- Grant Recipient
- 924 Route 203, Spencertown, NY
- 42.32934056, -73.55102498
Austerlitz Historical Society
COL. DAVID PRATT 1738-1828
REVOLUTIONARY WAR VETERAN
BUILT THIS HOUSE IN 1777
LED PETITION FOR 1793 LAW
CLEARING LOCAL LAND TITLES
WILLIAM G. POMEROY FOUNDATION 2017
Built in 1777, the Pratt House was the home of local leader and veteran of the American Revolution, Col. David Pratt. At a time when Columbia County was still a part of Albany, Pratt chose to fight on the side of the Continental Army and protect the county from neighboring Tories (American colonists who supported the British). Pratt also served to help establish rights to the land for settlers that were caught in a border dispute between New York and Massachusetts.
Before the onset of the Revolutionary War, men from Albany County joined together to form what the History of Columbia County, New York (1878) called “committees of safety.” The groups began forming in 1774, and by 1775, they had come together to form one large committee that was dedicated to protecting American colonists from the Tories. When forming the committee, the men created a document stating their grievances with the British government and declared their loyalty to the Continental Congress. Dated February 24, 1775, the document noted the displeasure the men had with excessive taxes Britain was trying to impose, stating they did not appreciate the government trying to “raise a revenue in America.” The men of what was then Albany County were also “shocked by the bloody scene in the Massachusetts Bay,” referring to a violent encounter between American colonists and British soldiers known as the Boston Massacre.
While many supported the document and the men’s willingness to fully support the American colonists, the History stated that there were still many loyal to Britain that those in the county had to contend with. Described as “adherents of the king and haters of the cause of the people,” many in the county felt it was necessary to establish protection against the Tories that were said to have “hesitated at no crimes…not even murder.” As part of a company that was established to help protect the American supporters, Pratt most likely participated in many activities to protect settlers in the area, including night watches. One record of a night watch stated the men arrived at the designated guard house by 8 P.M. so they could begin their rounds right at 9 P.M, at which time they would patrol the surrounding area until 5 A.M. Protocol for spotting someone while on patrol included calling out three times, and if there was no response or the person began to run, the men were allowed to fire.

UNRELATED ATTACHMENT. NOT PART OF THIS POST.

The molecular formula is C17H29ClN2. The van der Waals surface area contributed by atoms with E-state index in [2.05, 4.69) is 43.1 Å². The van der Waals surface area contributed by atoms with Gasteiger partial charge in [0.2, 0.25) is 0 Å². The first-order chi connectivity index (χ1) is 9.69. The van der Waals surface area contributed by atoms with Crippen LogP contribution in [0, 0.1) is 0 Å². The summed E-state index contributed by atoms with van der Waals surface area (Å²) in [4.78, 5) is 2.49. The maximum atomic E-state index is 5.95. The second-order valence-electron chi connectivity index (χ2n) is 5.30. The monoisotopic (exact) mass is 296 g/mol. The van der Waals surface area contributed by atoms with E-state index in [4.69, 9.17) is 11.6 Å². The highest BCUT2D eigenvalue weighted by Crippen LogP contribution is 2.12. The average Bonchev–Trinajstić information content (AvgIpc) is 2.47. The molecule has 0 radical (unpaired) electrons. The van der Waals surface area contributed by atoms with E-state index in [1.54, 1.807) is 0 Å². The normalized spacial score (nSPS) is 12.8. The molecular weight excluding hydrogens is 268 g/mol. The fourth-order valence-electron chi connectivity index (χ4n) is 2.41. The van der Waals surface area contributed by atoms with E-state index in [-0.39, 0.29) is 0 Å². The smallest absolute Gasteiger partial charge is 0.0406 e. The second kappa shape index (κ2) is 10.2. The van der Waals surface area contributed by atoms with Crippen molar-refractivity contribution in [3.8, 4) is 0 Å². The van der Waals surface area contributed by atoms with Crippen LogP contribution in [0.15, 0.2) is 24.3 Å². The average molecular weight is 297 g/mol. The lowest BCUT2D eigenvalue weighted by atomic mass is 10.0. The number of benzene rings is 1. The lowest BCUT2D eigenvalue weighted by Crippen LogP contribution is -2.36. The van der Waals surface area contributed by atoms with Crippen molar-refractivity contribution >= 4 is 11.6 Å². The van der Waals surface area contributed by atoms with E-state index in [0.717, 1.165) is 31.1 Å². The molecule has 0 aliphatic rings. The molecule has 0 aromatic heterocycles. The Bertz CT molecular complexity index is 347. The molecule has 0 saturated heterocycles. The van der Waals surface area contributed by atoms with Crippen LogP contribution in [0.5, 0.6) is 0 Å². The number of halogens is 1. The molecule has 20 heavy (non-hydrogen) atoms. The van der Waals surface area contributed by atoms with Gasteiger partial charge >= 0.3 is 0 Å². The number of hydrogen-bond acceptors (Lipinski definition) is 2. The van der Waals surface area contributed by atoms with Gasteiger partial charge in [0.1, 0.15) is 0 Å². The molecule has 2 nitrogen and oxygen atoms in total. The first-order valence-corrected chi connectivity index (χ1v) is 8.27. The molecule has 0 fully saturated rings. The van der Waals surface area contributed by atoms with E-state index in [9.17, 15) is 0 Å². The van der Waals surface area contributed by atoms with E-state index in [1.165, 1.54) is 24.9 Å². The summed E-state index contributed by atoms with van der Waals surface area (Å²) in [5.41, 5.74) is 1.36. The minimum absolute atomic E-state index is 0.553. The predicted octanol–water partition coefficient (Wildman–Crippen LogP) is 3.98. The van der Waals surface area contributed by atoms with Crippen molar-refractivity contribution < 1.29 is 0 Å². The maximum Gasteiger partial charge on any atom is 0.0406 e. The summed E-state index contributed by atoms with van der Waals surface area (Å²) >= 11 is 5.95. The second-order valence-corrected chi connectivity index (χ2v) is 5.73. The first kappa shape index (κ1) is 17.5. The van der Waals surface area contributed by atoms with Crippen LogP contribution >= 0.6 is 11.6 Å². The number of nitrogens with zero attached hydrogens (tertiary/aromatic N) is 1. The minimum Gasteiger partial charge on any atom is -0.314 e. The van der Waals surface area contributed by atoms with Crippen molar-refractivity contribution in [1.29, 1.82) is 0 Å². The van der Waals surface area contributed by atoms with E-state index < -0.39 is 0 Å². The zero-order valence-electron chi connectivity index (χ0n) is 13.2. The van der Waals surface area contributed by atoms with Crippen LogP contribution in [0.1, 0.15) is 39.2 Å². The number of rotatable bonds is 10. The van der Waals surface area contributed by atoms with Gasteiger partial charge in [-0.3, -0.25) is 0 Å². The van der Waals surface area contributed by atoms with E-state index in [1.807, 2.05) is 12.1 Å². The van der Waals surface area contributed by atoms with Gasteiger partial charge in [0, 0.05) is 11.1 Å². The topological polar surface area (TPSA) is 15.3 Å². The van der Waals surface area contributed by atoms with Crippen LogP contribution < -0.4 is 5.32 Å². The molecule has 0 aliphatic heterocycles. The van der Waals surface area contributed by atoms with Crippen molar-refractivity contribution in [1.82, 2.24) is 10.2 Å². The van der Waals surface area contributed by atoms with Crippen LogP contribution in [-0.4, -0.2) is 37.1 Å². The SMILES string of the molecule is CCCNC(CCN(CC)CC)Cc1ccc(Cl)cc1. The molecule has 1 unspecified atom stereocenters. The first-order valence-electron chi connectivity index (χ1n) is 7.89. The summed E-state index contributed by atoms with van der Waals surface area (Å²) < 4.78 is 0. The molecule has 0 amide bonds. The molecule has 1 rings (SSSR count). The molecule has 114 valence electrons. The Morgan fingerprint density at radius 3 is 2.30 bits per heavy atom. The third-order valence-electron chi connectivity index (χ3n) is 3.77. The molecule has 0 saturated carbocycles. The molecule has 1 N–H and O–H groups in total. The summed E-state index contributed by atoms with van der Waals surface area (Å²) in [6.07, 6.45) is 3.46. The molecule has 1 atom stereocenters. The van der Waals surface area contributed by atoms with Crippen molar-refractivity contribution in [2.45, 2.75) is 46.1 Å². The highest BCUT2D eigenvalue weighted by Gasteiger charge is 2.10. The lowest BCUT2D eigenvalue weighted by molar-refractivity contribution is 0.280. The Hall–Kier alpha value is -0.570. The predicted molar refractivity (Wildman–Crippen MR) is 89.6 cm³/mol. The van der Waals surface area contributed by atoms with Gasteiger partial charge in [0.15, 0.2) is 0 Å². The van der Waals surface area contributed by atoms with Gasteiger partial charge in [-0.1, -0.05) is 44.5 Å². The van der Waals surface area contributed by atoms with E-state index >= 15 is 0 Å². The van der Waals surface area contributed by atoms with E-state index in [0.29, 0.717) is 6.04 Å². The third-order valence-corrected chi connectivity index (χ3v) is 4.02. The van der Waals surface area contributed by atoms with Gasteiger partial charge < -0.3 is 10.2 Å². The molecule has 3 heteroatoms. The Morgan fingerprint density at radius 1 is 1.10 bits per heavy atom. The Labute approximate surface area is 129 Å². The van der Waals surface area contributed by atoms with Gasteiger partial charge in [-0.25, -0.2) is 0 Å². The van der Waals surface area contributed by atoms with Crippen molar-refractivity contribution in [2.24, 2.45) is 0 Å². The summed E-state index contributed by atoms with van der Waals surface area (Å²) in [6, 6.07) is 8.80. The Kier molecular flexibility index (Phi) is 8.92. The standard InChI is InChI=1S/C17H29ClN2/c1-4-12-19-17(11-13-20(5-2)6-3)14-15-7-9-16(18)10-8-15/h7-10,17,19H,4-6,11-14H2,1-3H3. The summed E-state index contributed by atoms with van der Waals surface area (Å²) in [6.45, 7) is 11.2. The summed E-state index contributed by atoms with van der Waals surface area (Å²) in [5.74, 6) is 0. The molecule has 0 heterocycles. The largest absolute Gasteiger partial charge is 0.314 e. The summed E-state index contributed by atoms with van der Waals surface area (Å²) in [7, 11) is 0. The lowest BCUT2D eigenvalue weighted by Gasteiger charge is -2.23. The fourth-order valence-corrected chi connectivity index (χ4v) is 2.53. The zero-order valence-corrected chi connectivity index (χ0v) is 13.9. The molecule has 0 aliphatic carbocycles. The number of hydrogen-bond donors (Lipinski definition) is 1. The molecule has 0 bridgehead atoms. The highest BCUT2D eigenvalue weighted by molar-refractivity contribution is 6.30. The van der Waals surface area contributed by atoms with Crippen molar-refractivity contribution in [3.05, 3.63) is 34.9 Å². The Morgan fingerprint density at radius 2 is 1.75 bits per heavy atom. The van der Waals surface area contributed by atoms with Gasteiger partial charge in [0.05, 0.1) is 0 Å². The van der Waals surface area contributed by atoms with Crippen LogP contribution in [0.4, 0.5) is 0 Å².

After the war ended, Pratt settled in the house that he built in 1777 and eventually became involved with the movement by settlers in the area to gain rights to their land. The land that Pratt and many others had decided to live on was originally given over in a deed by a group of Native Americans, and according to A Short History of Austerlitz by Town Historian Tom Moreland, most of the 20,725.5 acres of land would eventually become the Town of Austerlitz. Pratt built his house in an area that became known as Spencertown, and from that home, led a petition for New York to acknowledge the settlers rights to the land. Before the petition, the land had been involved in a dispute between New York and Massachusetts where they both claimed the area as part of their territory. New York was able to settle the claims in their favor in 1773, but in the process of doing this, voided the original deed given by the Native Americans and leaving the settlers without a claim. It was not until 1793 that Pratt and others from the area were able to have legislation passed that gave the claim “to the respective possessor or possessors” of the land.
As of 2019, the marker stands in front of Col. David Pratt’s house, which is stated in “A Short History of Austerlitz” as being one of two houses along Route 203 built in the 1760s and 1770s. At the time the two houses were constructed, it was common for settlers to begin with log cabins and then move on to more substantial “frame structures” as soon as possible. Pratt’s house and the other surviving home were different in that they were “far more substantial than any likely pioneer dwelling” and represent a different type of lifestyle for the time.